Erector Set!…

and yes, parents did smoke in the bathroom.

Next door to the head keepers quarters is the assistance keepers quarters, three apartments, one on each floor.  

Currently money is being raised to renovate this building, with the idea of making each floor depict a different era.  

Our last stop is the Point Sur Visitors Center, where one may view more informational exhibits and a very informative video on the U.S.S. Macon.  

By the end of our four hour tour my pedometer had clocked 2.25 miles.  Our decent was easier and faster than our accent…the view, still spectacular!  

The tour of Point Sur Lightstation is another hidden treasure in Monterey County. Well worth the price of admission!!!  Special tours and events are held throughout the year, check their web page for tour details. 

One of the best resources on Point Sur is the book Images of America Point Sur by Carol O’Neil, wife of our fearless tour guide John O’Neil.  It is available on Amazon.

  And now a video recap
and a map of our hike on Google Maps



All photos and video by L. A. Momboisse except listed below:
– Black and white photo United States Coast Guard  

– Black and white photo from 1907 showing the wood used to power the steam engines for the fog whistle. (Images of America Point Sur, Carol O’Neil, Arcadia Publishing, 2003, p63, photograph courtesy U.S. Lighthouse Society)
– Black and white photo from 1939 showing the machinery that produced the compressed air for the diaphones. (ibid. p 71)
– Black and white photo from the 1950’s of the barn and blacksmith/carpenter shop. (ibid. p 101)
– Black and white photo of head keeper John Astrom and family from 1916. (ibid. p 111)

– Black and white photo head keeper quarter World War II era (ibid. p 97)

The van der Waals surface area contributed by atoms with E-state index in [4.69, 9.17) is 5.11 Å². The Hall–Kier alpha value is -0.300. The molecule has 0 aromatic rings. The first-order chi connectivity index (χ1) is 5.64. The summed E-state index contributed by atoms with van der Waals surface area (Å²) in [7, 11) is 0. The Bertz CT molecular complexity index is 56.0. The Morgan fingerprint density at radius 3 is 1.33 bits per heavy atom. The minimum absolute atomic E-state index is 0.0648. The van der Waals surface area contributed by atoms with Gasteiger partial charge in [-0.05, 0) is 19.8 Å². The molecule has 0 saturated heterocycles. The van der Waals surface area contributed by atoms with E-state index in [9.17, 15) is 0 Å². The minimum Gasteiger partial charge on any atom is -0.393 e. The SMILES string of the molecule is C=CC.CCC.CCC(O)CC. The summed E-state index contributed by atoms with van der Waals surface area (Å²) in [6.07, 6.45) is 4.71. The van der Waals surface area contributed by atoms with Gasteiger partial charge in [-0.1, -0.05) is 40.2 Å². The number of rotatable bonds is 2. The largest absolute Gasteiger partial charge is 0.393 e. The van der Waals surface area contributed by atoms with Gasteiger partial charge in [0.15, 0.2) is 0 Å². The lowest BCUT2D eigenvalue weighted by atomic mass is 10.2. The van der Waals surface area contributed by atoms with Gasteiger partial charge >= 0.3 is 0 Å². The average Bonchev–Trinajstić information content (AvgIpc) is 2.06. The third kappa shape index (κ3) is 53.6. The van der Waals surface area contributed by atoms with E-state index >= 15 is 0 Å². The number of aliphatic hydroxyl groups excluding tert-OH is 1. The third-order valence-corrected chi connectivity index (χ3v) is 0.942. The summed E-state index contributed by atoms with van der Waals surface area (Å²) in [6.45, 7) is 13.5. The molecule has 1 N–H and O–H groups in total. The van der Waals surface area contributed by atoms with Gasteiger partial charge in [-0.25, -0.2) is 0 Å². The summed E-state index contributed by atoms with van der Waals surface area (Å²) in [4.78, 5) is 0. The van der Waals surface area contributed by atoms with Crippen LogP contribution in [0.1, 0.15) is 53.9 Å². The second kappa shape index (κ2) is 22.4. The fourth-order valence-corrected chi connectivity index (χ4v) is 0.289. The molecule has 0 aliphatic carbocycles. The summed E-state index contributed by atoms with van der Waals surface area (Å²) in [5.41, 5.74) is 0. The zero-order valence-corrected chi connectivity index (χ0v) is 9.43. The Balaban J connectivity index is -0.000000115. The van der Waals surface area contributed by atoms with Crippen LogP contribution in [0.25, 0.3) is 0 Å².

Big Sur, Hike, Lighthouse, Lightstation, Point Sur, Point Sur Lightstation

Point Sur Lighstation Walking Tour Part I

Gray whales have the longest known migration of any mammal, traveling around 10,000 miles round trip between the Arctic and Mexico every year.  During their migration, the entire Gray whale population migrates within three miles of the Monterey coastline every winter and spring, as they pass through the Monterey Submarine Canyon to feed.  January is peak season for observing their migration south.  And Point Sur is a perfect on land observation post.

Our tour starts at the multi-padlocked gate 18.6 miles south of Rio Road on Highway 1.  This is where we wait for docent tour guides from the Point Sur Lightstation to met us.

Docents direct our caravan to follow the road which cuts through an area covered with low sand dunes,  European Beach Grass, and

cattle from El Sur Ranch who appear to be our greeters. No car gets passed #158 without his okey dokey.

The El Sur Ranch was originally Rancho El Sur an 8,949 acre Mexican land grant deeded by Governor José Figueroa to Juan Alvarado in 1834. Juan Alvarado went on to become Governor of Alta California.

Since 1955 the now 7,000 acre ranch is owned, run, and preserved by the Cortlandt Hill family. The Hill family granted an easement to the State Parks System across their ranch from Highway 1 to the lightstation.  It is this easement that makes it possible for our cars to reach the base of Point Sur headlands.